In 2010, the Philippines foreign affairs secretary organized a diplomatic reception attended by at least 32 countries, for discussions about the historic galleon trade and the possible establishment of a galleon museum. Various Mexican and Filipino institutions and politicians also made discussions about the importance of the galleon trade in their shared history.[52]

In 2013, the Philippines released a documentary regarding the Manila galleon trade route.[53]

In 2014, the idea to nominate the Manila–Acapulco Galleon Trade Route as a World Heritage Site was initiated by the Mexican and Filipino ambassadors to UNESCO. Spain has also backed the nomination and suggested that the archives related to the route under the possession of the Philippines, Mexico, and Spain be nominated as part of another UNESCO list, the Memory of the World Register.[54]

In 2015, the Unesco National Commission of the Philippines (Unacom) and the Department of Foreign Affairs organized an expert's meeting to discuss the trade route's nomination. Some of the topics presented include the Spanish colonial shipyards in Sorsogon, underwater archaeology in the Philippines, the route's influences on Filipino textile, the galleon's eastward trip from the Philippines to Mexico called tornaviaje, and the historical dimension of the galleon trade focusing on important and rare archival documents.[55]

In 2017, the Philippines established the Manila–Acapulco Galleon Museum in Metro Manila, one of the necessary steps in nominating the trade route to UNESCO.[56]

In 2018, Mexico reopened its Manila galleon gallery at the Archaeological Museum of Puerto Vallarta, Cuale.[57]

In 2020, Mexico released a documentary regarding the Manila galleon trade route.[58]

See also[edit]


  1. ^ The Drakes Cove site began its review by the National Park Service (NPS) in 1994, thus starting an 18-year study of the suggested Drake sites. The first formal nomination to mark the Nova Albion site at Drake's Cove as a National Historic Landmark was provided to NPS on January 1, 1996. As part of its review, NPS obtained independent, confidential comments from professional historians. The NPS staff concluded that the Drake's Cove site is the "most probable"[13] and "most likely"[14][15][16][17] Drake landing site. The National Park System Advisory Board Landmarks Committee sought public comments on the Port of Nova Albion Historic and Archaeological District Nomination[18] and received more than two dozen letters of support and none in opposition. At the Committee's meeting of November 9, 2011, in Washington, DC, representatives of the government of Spain, the National Oceanic and Atmospheric Administration and Congresswoman Lynn Wolsey all spoke in favor of the nomination: there was no opposition. Staff and the Drake Navigators Guild's president, Edward Von der Porten, gave the presentation. The Nomination was strongly endorsed by committee member Dr. James M. Allan, Archaeologist, and the Committee as a whole which approved the nomination unanimously. The National Park System Advisory Board sought further public comments on the Nomination,[19] but no additional comments were received. At the Board's meeting on December 1, 2011, in Florida, the nomination was further reviewed: the Board approved the nomination unanimously. On October 16, 2012, Secretary of the Interior Ken Salazar signed the nomination and on October 17, 2012, The Drakes Bay Historic and Archaeological District was formally announced as a new National Historic Landmark.[20]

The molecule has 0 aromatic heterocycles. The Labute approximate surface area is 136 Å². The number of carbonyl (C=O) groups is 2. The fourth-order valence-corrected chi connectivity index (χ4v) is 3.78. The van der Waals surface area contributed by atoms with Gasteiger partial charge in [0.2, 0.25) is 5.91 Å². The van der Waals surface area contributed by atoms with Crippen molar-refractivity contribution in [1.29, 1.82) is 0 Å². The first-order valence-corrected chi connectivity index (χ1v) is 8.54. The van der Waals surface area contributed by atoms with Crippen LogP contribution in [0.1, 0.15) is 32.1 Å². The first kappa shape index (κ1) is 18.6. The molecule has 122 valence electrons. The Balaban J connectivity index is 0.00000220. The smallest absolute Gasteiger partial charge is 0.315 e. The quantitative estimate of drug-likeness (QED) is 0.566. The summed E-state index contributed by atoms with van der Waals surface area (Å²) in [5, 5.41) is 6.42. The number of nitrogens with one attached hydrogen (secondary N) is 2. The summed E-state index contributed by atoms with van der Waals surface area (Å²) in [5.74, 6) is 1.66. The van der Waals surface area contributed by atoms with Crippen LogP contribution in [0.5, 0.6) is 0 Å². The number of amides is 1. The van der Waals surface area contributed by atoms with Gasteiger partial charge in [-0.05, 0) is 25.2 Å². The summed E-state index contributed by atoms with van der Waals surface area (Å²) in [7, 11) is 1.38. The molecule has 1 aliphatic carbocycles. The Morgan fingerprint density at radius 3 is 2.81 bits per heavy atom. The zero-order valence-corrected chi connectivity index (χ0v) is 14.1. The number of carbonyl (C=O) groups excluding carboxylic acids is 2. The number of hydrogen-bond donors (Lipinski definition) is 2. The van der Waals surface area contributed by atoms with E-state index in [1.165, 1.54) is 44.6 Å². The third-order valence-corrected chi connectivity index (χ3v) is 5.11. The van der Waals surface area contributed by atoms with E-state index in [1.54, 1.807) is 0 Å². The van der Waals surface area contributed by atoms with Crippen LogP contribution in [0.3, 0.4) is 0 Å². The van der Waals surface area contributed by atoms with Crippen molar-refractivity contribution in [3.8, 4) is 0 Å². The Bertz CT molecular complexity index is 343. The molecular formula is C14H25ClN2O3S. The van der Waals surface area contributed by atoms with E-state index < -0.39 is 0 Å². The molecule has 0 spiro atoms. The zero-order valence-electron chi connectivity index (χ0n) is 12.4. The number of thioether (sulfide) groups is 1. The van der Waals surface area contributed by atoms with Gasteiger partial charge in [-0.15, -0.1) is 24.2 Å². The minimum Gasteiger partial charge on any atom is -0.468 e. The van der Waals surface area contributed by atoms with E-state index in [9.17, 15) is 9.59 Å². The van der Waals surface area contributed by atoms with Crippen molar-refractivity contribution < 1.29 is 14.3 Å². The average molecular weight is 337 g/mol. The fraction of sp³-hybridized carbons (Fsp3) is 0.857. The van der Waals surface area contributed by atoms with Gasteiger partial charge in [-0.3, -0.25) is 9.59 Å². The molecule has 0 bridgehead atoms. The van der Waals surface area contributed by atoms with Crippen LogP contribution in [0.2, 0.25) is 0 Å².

1. ^ Bernabéu Albert, Salvador, ed. (2013). La Nao de China, 1565-1815. Navegación, comercio e intercambios culturales. Universidad de Sevilla. ISBN 8447215377, 9788447215379.
  2. ^ a b c d e f g h i j k l m (in Spanish). "El Galeón de Manila. La ruta española que unió tres continentes". Fundación Museo Naval. Retrieved 4 August 2023.
  3. ^ Williams, Glyn (1999). The Prize of All the Oceans. New York: Viking. p. 4. ISBN 0-670-89197-5.
  4. ^ https://glocat.geneseo.edu/discovery/fulldisplay/alma995443659904833/01SUNY_GEN:01SUNY_GEN
  5. ^ https://brill.com/previewpdf/book/edcoll/9789004346611/BP000055.xml
  6. ^ "La Nao de China: The Spanish Treasure Fleet System". Guampedia. November 4, 2015. Retrieved September 14, 2020.
  7. ^ Stampa, Manuel Carrera (1959). "La Nao de la China". Historia Mexicana. 9 (1): 97–118. JSTOR 25134990.
  8. ^ Flynn, Dennis O.; Arturo Giráldez (2010). China and the Birth of Globalization in the 16th Century. Farnham: Ashgate Publishing.
  9. ^ Pereira Fernández, José Manuel (2008). "Andrés de Urdaneta: In memoriam en el quinto centenario de su nacimiento" [Andrés de Urdaneta: In memoriam in the fifth centenary of his birthday] (PDF). Revista de Historia Naval (in Spanish) (102). Spain: Ministry of Defence (Spain): 16. ISSN 0212-467X. Retrieved November 19, 2020. The letter is referenced as Rodríguez Rodríguez, I.; Álvarez Fernández, J. (1991). Andrés de Urdaneta, agustino. En carreta sobre el Pacífico [Andrés de Urdaneta, Augustinian. By cart over the Pacific] (in Spanish). Zamora. p. 181.{{cite book}}: CS1 maint: location missing publisher (link)
  10. ^ Osborne 2013, pp. 30–31.
  11. ^ Osborne 2013, p. 31.
  12. ^ Derek Hayes (2001). Historical atlas of the North Pacific Ocean: maps of discovery and scientific exploration, 1500–2000. Douglas & McIntyre. p. 18. ISBN 9781550548655.
  13. ^ "Archived copy" (PDF). Archived from the original (PDF) on February 22, 2014. Retrieved September 28, 2015.{{cite web}}: CS1 maint: archived copy as title (link)
  14. ^ "Archived copy" (PDF). Archived from the original (PDF) on February 22, 2014. Retrieved September 28, 2015.{{cite web}}: CS1 maint: archived copy as title (link)